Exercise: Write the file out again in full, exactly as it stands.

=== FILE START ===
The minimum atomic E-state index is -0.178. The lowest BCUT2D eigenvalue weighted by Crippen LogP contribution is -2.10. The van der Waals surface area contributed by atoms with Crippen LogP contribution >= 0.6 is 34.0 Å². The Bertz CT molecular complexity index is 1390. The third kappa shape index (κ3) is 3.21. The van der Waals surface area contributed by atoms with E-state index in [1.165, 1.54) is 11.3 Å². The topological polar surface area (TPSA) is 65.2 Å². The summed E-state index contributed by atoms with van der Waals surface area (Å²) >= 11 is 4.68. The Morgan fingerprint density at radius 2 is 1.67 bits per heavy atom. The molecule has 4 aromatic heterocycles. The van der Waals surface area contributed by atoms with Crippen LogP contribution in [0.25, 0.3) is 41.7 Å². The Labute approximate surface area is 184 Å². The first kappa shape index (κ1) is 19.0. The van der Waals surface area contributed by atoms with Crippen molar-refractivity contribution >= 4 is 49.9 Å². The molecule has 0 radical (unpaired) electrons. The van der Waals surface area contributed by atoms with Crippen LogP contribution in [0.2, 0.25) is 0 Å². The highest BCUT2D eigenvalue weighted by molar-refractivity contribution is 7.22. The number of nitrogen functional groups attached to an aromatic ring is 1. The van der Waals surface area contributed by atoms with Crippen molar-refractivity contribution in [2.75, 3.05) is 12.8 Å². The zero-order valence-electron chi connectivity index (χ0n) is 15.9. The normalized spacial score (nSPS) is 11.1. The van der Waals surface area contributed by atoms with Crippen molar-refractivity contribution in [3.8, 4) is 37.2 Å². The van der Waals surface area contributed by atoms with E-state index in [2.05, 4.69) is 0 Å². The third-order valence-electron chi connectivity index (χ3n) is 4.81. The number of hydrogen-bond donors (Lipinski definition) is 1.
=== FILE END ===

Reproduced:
The minimum atomic E-state index is -0.178. The lowest BCUT2D eigenvalue weighted by Crippen LogP contribution is -2.10. The van der Waals surface area contributed by atoms with Crippen LogP contribution >= 0.6 is 34.0 Å². The Bertz CT molecular complexity index is 1390. The third kappa shape index (κ3) is 3.21. The van der Waals surface area contributed by atoms with E-state index in [1.165, 1.54) is 11.3 Å². The topological polar surface area (TPSA) is 65.2 Å². The summed E-state index contributed by atoms with van der Waals surface area (Å²) >= 11 is 4.68. The Morgan fingerprint density at radius 2 is 1.67 bits per heavy atom. The molecule has 4 aromatic heterocycles. The van der Waals surface area contributed by atoms with Crippen LogP contribution in [0.25, 0.3) is 41.7 Å². The Labute approximate surface area is 184 Å². The first kappa shape index (κ1) is 19.0. The van der Waals surface area contributed by atoms with Crippen molar-refractivity contribution >= 4 is 49.9 Å². The molecule has 0 radical (unpaired) electrons. The van der Waals surface area contributed by atoms with Crippen LogP contribution in [0.2, 0.25) is 0 Å². The highest BCUT2D eigenvalue weighted by molar-refractivity contribution is 7.22. The number of nitrogen functional groups attached to an aromatic ring is 1. The van der Waals surface area contributed by atoms with Crippen molar-refractivity contribution in [2.75, 3.05) is 12.8 Å². The zero-order valence-electron chi connectivity index (χ0n) is 15.9. The normalized spacial score (nSPS) is 11.1. The van der Waals surface area contributed by atoms with Crippen molar-refractivity contribution in [3.8, 4) is 37.2 Å². The van der Waals surface area contributed by atoms with E-state index in [2.05, 4.69) is 0 Å². The third-order valence-electron chi connectivity index (χ3n) is 4.81. The number of hydrogen-bond donors (Lipinski definition) is 1.